Guillaume loves the decadence of cooking an enormous wagyu rib eye steak on the bone thatâ€™s in excess of one kilogram, to serve several people. Itâ€™s a showstopper of a steak that will spoil you for anything less. He browns it on the grill then transfers it to the oven, and one of his secrets is "the Guillaume massage" of garlic, bay leaves and thyme.
This recipe will also work nicely for a standing rib roast with a few ribs attached. Guillaume includes his recipe for Paris potatoes.
- 1 large wagyu rib eye steak on the bone weighing around 1.2 kg (or a standing rib roast of the same weight), brought to room temperature
- olive oil
- sea salt
- Â½ head of garlic, sliced in half through the cloves
- 1 bunch thyme
- 1 branch of bay leaves, leaves picked
- 9 desiree potatoes
- 60 ml (Â¼ cup) olive oil
- 3 small French shallots, trimmed and peeled
- 3 tbsp unsalted butter
- 2 thyme sprigs, leaves picked
- 1 tbsp finely chopped flat-leaf parsley
- sea salt
Oven temperatures are for conventional; if using fan-forced (convection), reduce the temperature by 20˚C. | We use Australian tablespoons and cups: 1 teaspoon equals 5 ml; 1 tablespoon equals 20 ml; 1 cup equals 250 ml. | All herbs are fresh (unless specified) and cups are lightly packed. | All vegetables are medium size and peeled, unless specified. | All eggs are 55-60 g, unless specified.
Resting time 15 minutes
Preheat the oven to 220°C. Heat a barbecue or large frying pan to very high heat. Rub the rib eye with oil and season with salt. Rub the cut side of the garlic pieces over the meat, then bunch together the thyme and bay leaves and do the same. Set the garlic and herbs aside and place the rib eye on the hot barbecue or in the pan and brown on both sides (or brown all over if you are cooking a rib roast).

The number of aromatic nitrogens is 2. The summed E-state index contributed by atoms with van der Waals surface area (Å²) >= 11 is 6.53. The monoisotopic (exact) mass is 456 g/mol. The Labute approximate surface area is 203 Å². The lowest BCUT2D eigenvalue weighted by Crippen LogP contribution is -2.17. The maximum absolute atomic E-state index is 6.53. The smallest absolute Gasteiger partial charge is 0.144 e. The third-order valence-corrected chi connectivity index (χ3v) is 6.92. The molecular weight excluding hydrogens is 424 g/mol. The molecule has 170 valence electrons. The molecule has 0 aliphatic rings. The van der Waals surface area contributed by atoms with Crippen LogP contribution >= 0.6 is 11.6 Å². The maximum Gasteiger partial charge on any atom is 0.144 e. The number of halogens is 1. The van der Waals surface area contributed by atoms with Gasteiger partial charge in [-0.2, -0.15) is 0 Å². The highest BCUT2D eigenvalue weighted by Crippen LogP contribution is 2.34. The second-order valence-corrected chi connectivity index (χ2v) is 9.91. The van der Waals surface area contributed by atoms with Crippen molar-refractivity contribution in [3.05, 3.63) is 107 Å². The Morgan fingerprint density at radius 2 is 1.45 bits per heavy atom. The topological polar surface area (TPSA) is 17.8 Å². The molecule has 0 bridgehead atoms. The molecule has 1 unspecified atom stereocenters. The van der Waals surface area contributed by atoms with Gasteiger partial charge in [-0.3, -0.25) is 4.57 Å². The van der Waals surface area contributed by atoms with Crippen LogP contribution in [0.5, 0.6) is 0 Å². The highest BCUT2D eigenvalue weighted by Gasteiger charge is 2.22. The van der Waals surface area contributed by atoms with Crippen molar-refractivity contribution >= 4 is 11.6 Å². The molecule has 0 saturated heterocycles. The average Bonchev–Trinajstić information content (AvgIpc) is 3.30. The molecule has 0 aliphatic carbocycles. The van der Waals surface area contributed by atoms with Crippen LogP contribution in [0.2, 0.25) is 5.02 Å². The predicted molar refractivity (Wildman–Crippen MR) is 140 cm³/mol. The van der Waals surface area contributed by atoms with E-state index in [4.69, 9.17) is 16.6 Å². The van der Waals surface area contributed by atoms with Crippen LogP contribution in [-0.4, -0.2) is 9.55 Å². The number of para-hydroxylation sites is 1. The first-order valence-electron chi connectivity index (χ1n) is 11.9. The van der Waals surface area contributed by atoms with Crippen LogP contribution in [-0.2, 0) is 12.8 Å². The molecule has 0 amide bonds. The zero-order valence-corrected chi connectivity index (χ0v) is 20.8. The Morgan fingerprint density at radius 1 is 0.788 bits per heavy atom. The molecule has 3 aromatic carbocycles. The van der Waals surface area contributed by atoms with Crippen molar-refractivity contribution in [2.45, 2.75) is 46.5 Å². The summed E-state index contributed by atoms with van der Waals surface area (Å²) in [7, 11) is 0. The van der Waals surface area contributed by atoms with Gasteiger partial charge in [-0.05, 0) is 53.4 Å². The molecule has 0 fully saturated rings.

Transfer the rib eye to a tray and massage with the garlic and herbs again. If you are cooking a steak, place the garlic and herbs on top of the meat and roast in the oven for around 20 minutes for medium-rare – the meat should feel slightly springy when you press on it, giving a bit of resistance. If you are cooking a rib roast, put the meat on top of the garlic and herbs and roast for around 40–45 minutes, reducing the temperature to 180°C after the first 15 minutes. Rest your steak or rib roast for 15 minutes before serving.
While the meat is cooking, make the Paris potatoes. Peel the potatoes and use a melon baller (also called a Parisienne scoop) to scoop balls from each potato, dropping the balls into a saucepan of cold water. Bring the saucepan to the boil, then immediately drain the potatoes.
Heat the oil in a large frying pan over medium heat and add the potato balls and shallots. Sauté, shaking the pan occasionally, until golden and cooked through. Drain off the oil (save it for another dish if desired), then stir in the butter. When the butter is bubbling and has coated the potatoes, stir in the thyme, parsley and salt to taste and toss briefly before removing from the heat.
Carve the rested steak or rib roast and serve with the potatoes, along with a salad and a round of maitre d’hôtel butter on top of the meat if desired.